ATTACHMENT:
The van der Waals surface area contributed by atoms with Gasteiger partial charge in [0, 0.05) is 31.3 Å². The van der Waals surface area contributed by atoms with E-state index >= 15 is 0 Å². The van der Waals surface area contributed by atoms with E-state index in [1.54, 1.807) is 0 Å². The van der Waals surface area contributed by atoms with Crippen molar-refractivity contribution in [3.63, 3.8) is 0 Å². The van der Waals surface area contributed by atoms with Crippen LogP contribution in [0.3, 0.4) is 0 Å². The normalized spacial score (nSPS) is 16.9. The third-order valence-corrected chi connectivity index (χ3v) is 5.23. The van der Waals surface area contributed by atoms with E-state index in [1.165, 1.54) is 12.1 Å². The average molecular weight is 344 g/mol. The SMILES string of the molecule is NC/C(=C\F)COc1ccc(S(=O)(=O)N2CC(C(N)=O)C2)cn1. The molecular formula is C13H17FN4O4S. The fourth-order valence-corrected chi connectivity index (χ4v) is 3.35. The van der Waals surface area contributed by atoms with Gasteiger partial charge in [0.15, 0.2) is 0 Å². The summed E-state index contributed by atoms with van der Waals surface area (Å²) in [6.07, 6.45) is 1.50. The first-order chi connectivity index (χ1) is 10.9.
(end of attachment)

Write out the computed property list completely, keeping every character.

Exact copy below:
The van der Waals surface area contributed by atoms with Gasteiger partial charge in [0, 0.05) is 31.3 Å². The van der Waals surface area contributed by atoms with E-state index >= 15 is 0 Å². The van der Waals surface area contributed by atoms with E-state index in [1.54, 1.807) is 0 Å². The van der Waals surface area contributed by atoms with Crippen molar-refractivity contribution in [3.63, 3.8) is 0 Å². The van der Waals surface area contributed by atoms with Crippen LogP contribution in [0.3, 0.4) is 0 Å². The normalized spacial score (nSPS) is 16.9. The third-order valence-corrected chi connectivity index (χ3v) is 5.23. The van der Waals surface area contributed by atoms with E-state index in [1.165, 1.54) is 12.1 Å². The average molecular weight is 344 g/mol. The SMILES string of the molecule is NC/C(=C\F)COc1ccc(S(=O)(=O)N2CC(C(N)=O)C2)cn1. The molecular formula is C13H17FN4O4S. The fourth-order valence-corrected chi connectivity index (χ4v) is 3.35. The van der Waals surface area contributed by atoms with Gasteiger partial charge in [0.15, 0.2) is 0 Å². The summed E-state index contributed by atoms with van der Waals surface area (Å²) in [6.07, 6.45) is 1.50. The first-order chi connectivity index (χ1) is 10.9.